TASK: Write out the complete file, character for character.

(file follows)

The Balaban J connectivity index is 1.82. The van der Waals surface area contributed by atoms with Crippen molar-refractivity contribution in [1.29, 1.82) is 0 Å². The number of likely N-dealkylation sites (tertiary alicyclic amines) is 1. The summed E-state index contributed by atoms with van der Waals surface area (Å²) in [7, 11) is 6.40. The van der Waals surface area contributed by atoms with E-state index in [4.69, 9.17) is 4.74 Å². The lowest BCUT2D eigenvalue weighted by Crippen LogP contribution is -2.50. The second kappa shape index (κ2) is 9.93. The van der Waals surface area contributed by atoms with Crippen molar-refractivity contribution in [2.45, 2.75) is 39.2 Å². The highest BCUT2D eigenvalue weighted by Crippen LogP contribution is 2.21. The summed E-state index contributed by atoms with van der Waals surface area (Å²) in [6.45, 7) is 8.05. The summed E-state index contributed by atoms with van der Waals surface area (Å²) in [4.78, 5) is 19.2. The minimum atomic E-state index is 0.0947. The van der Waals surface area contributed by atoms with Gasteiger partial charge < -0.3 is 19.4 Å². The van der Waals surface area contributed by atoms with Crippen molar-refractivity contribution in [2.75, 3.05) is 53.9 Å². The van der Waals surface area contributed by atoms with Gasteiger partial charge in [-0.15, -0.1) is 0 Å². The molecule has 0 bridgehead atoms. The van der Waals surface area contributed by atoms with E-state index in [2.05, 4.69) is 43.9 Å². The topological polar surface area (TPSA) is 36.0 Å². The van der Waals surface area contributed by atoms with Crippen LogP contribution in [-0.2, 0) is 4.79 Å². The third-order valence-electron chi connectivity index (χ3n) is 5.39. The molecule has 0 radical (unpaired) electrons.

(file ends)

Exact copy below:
The Balaban J connectivity index is 1.82. The van der Waals surface area contributed by atoms with Crippen molar-refractivity contribution in [1.29, 1.82) is 0 Å². The number of likely N-dealkylation sites (tertiary alicyclic amines) is 1. The summed E-state index contributed by atoms with van der Waals surface area (Å²) in [7, 11) is 6.40. The van der Waals surface area contributed by atoms with E-state index in [4.69, 9.17) is 4.74 Å². The lowest BCUT2D eigenvalue weighted by Crippen LogP contribution is -2.50. The second kappa shape index (κ2) is 9.93. The van der Waals surface area contributed by atoms with Crippen molar-refractivity contribution in [2.45, 2.75) is 39.2 Å². The highest BCUT2D eigenvalue weighted by Crippen LogP contribution is 2.21. The summed E-state index contributed by atoms with van der Waals surface area (Å²) in [6.45, 7) is 8.05. The summed E-state index contributed by atoms with van der Waals surface area (Å²) in [4.78, 5) is 19.2. The minimum atomic E-state index is 0.0947. The van der Waals surface area contributed by atoms with Gasteiger partial charge < -0.3 is 19.4 Å². The van der Waals surface area contributed by atoms with Crippen molar-refractivity contribution in [2.75, 3.05) is 53.9 Å². The van der Waals surface area contributed by atoms with Gasteiger partial charge in [-0.15, -0.1) is 0 Å². The molecule has 0 bridgehead atoms. The van der Waals surface area contributed by atoms with E-state index in [2.05, 4.69) is 43.9 Å². The topological polar surface area (TPSA) is 36.0 Å². The van der Waals surface area contributed by atoms with Crippen LogP contribution in [-0.2, 0) is 4.79 Å². The third-order valence-electron chi connectivity index (χ3n) is 5.39. The molecule has 0 radical (unpaired) electrons.